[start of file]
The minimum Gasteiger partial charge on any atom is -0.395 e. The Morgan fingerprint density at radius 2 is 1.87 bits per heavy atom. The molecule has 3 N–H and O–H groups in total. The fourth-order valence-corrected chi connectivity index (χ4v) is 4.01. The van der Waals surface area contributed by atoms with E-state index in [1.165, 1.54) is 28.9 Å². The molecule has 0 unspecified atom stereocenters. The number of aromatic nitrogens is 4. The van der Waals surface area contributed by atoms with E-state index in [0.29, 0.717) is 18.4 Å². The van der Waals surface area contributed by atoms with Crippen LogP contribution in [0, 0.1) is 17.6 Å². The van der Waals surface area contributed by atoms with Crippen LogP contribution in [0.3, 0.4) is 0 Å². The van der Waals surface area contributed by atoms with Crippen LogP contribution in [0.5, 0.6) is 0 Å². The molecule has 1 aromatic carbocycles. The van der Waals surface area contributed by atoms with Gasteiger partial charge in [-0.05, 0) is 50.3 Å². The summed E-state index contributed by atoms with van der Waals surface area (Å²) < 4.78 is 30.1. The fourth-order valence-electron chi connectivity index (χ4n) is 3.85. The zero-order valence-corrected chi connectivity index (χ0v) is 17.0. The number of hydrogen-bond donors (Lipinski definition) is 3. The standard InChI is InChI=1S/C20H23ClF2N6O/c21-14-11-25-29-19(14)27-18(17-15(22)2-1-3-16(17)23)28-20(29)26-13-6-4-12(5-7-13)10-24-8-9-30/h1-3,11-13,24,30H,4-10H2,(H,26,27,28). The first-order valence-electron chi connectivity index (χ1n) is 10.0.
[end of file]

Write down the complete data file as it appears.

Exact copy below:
The minimum Gasteiger partial charge on any atom is -0.395 e. The Morgan fingerprint density at radius 2 is 1.87 bits per heavy atom. The molecule has 3 N–H and O–H groups in total. The fourth-order valence-corrected chi connectivity index (χ4v) is 4.01. The van der Waals surface area contributed by atoms with E-state index in [1.165, 1.54) is 28.9 Å². The molecule has 0 unspecified atom stereocenters. The number of aromatic nitrogens is 4. The van der Waals surface area contributed by atoms with E-state index in [0.29, 0.717) is 18.4 Å². The van der Waals surface area contributed by atoms with Crippen LogP contribution in [0, 0.1) is 17.6 Å². The van der Waals surface area contributed by atoms with Crippen LogP contribution in [0.3, 0.4) is 0 Å². The van der Waals surface area contributed by atoms with Crippen LogP contribution in [0.5, 0.6) is 0 Å². The molecule has 1 aromatic carbocycles. The van der Waals surface area contributed by atoms with Gasteiger partial charge in [-0.05, 0) is 50.3 Å². The summed E-state index contributed by atoms with van der Waals surface area (Å²) < 4.78 is 30.1. The fourth-order valence-electron chi connectivity index (χ4n) is 3.85. The zero-order valence-corrected chi connectivity index (χ0v) is 17.0. The number of hydrogen-bond donors (Lipinski definition) is 3. The standard InChI is InChI=1S/C20H23ClF2N6O/c21-14-11-25-29-19(14)27-18(17-15(22)2-1-3-16(17)23)28-20(29)26-13-6-4-12(5-7-13)10-24-8-9-30/h1-3,11-13,24,30H,4-10H2,(H,26,27,28). The first-order valence-electron chi connectivity index (χ1n) is 10.0.